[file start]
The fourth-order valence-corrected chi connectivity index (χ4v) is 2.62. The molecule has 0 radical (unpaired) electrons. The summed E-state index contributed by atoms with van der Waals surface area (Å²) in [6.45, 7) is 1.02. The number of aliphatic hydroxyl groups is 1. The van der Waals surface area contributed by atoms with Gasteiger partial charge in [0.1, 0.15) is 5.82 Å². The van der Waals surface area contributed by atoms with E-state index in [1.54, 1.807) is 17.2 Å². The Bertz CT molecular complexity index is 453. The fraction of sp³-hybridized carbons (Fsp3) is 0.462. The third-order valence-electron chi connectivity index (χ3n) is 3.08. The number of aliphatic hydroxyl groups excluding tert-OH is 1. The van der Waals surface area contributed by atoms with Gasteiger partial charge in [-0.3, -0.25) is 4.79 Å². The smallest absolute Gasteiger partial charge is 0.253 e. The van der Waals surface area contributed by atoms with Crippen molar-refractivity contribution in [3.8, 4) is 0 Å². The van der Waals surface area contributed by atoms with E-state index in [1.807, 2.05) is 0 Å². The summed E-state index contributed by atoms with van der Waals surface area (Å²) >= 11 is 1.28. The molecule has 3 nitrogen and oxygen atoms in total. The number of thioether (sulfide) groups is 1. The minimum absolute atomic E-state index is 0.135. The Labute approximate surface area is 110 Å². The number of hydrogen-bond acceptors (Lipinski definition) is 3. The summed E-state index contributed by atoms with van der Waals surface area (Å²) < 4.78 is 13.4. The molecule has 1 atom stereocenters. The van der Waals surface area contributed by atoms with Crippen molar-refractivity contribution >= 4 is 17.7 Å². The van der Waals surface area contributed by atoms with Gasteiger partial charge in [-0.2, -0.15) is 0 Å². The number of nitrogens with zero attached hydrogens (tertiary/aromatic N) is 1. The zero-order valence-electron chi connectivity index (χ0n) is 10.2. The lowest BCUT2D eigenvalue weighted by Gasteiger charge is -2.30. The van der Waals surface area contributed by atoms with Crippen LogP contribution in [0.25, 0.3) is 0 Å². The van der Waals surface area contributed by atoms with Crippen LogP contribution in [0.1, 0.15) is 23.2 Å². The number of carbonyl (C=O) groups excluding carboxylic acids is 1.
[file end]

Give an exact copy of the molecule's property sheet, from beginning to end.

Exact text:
The fourth-order valence-corrected chi connectivity index (χ4v) is 2.62. The molecule has 0 radical (unpaired) electrons. The summed E-state index contributed by atoms with van der Waals surface area (Å²) in [6.45, 7) is 1.02. The number of aliphatic hydroxyl groups is 1. The van der Waals surface area contributed by atoms with Gasteiger partial charge in [0.1, 0.15) is 5.82 Å². The van der Waals surface area contributed by atoms with E-state index in [1.54, 1.807) is 17.2 Å². The Bertz CT molecular complexity index is 453. The fraction of sp³-hybridized carbons (Fsp3) is 0.462. The third-order valence-electron chi connectivity index (χ3n) is 3.08. The number of aliphatic hydroxyl groups excluding tert-OH is 1. The van der Waals surface area contributed by atoms with Gasteiger partial charge in [-0.3, -0.25) is 4.79 Å². The smallest absolute Gasteiger partial charge is 0.253 e. The van der Waals surface area contributed by atoms with Crippen molar-refractivity contribution in [3.8, 4) is 0 Å². The van der Waals surface area contributed by atoms with E-state index in [1.807, 2.05) is 0 Å². The summed E-state index contributed by atoms with van der Waals surface area (Å²) >= 11 is 1.28. The molecule has 3 nitrogen and oxygen atoms in total. The number of thioether (sulfide) groups is 1. The minimum absolute atomic E-state index is 0.135. The Labute approximate surface area is 110 Å². The number of hydrogen-bond acceptors (Lipinski definition) is 3. The summed E-state index contributed by atoms with van der Waals surface area (Å²) < 4.78 is 13.4. The molecule has 1 atom stereocenters. The van der Waals surface area contributed by atoms with Crippen molar-refractivity contribution >= 4 is 17.7 Å². The van der Waals surface area contributed by atoms with Gasteiger partial charge in [-0.2, -0.15) is 0 Å². The number of nitrogens with zero attached hydrogens (tertiary/aromatic N) is 1. The zero-order valence-electron chi connectivity index (χ0n) is 10.2. The lowest BCUT2D eigenvalue weighted by Gasteiger charge is -2.30. The van der Waals surface area contributed by atoms with Crippen LogP contribution in [0.25, 0.3) is 0 Å². The van der Waals surface area contributed by atoms with Crippen LogP contribution in [0.1, 0.15) is 23.2 Å². The number of carbonyl (C=O) groups excluding carboxylic acids is 1.